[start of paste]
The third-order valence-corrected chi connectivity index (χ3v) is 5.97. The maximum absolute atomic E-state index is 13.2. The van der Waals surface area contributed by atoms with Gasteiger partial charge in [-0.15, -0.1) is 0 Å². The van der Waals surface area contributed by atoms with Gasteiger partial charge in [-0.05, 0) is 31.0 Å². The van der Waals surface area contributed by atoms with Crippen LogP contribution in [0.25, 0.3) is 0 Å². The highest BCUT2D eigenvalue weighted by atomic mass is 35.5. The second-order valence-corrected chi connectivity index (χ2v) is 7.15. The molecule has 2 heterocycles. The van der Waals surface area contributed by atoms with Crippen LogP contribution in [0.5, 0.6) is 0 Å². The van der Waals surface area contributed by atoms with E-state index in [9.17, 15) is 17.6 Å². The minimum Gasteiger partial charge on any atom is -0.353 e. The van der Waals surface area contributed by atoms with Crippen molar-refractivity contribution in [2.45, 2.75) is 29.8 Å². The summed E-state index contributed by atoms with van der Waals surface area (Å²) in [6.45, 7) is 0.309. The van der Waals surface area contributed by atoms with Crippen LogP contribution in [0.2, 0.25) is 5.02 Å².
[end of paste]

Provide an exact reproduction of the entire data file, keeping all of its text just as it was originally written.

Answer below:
The third-order valence-corrected chi connectivity index (χ3v) is 5.97. The maximum absolute atomic E-state index is 13.2. The van der Waals surface area contributed by atoms with Gasteiger partial charge in [-0.15, -0.1) is 0 Å². The van der Waals surface area contributed by atoms with Gasteiger partial charge in [-0.05, 0) is 31.0 Å². The van der Waals surface area contributed by atoms with Crippen LogP contribution in [0.25, 0.3) is 0 Å². The highest BCUT2D eigenvalue weighted by atomic mass is 35.5. The second-order valence-corrected chi connectivity index (χ2v) is 7.15. The molecule has 2 heterocycles. The van der Waals surface area contributed by atoms with Crippen LogP contribution in [0.5, 0.6) is 0 Å². The van der Waals surface area contributed by atoms with E-state index in [9.17, 15) is 17.6 Å². The minimum Gasteiger partial charge on any atom is -0.353 e. The van der Waals surface area contributed by atoms with Crippen molar-refractivity contribution in [2.45, 2.75) is 29.8 Å². The summed E-state index contributed by atoms with van der Waals surface area (Å²) in [6.45, 7) is 0.309. The van der Waals surface area contributed by atoms with Crippen LogP contribution in [0.2, 0.25) is 5.02 Å².